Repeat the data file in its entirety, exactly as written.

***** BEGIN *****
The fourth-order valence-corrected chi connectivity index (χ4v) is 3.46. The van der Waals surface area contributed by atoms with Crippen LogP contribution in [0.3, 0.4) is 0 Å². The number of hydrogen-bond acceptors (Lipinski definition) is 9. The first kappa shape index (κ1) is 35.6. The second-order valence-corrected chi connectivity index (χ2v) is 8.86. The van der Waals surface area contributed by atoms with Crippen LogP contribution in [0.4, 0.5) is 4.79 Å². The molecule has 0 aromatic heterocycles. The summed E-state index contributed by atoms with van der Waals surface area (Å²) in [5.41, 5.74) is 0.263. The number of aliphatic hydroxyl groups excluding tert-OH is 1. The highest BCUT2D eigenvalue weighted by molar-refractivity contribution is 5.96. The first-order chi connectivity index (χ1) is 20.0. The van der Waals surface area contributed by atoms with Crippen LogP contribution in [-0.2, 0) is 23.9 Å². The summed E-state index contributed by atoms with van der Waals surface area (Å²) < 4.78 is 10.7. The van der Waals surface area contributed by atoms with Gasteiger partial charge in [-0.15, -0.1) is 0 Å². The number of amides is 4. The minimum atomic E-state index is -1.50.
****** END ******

The fourth-order valence-corrected chi connectivity index (χ4v) is 3.46. The van der Waals surface area contributed by atoms with Crippen LogP contribution in [0.3, 0.4) is 0 Å². The number of hydrogen-bond acceptors (Lipinski definition) is 9. The first kappa shape index (κ1) is 35.6. The second-order valence-corrected chi connectivity index (χ2v) is 8.86. The van der Waals surface area contributed by atoms with Crippen LogP contribution in [0.4, 0.5) is 4.79 Å². The molecule has 0 aromatic heterocycles. The summed E-state index contributed by atoms with van der Waals surface area (Å²) in [5.41, 5.74) is 0.263. The number of aliphatic hydroxyl groups excluding tert-OH is 1. The highest BCUT2D eigenvalue weighted by molar-refractivity contribution is 5.96. The first-order chi connectivity index (χ1) is 20.0. The van der Waals surface area contributed by atoms with Crippen LogP contribution in [-0.2, 0) is 23.9 Å². The summed E-state index contributed by atoms with van der Waals surface area (Å²) < 4.78 is 10.7. The van der Waals surface area contributed by atoms with Gasteiger partial charge in [-0.15, -0.1) is 0 Å². The number of amides is 4. The minimum atomic E-state index is -1.50.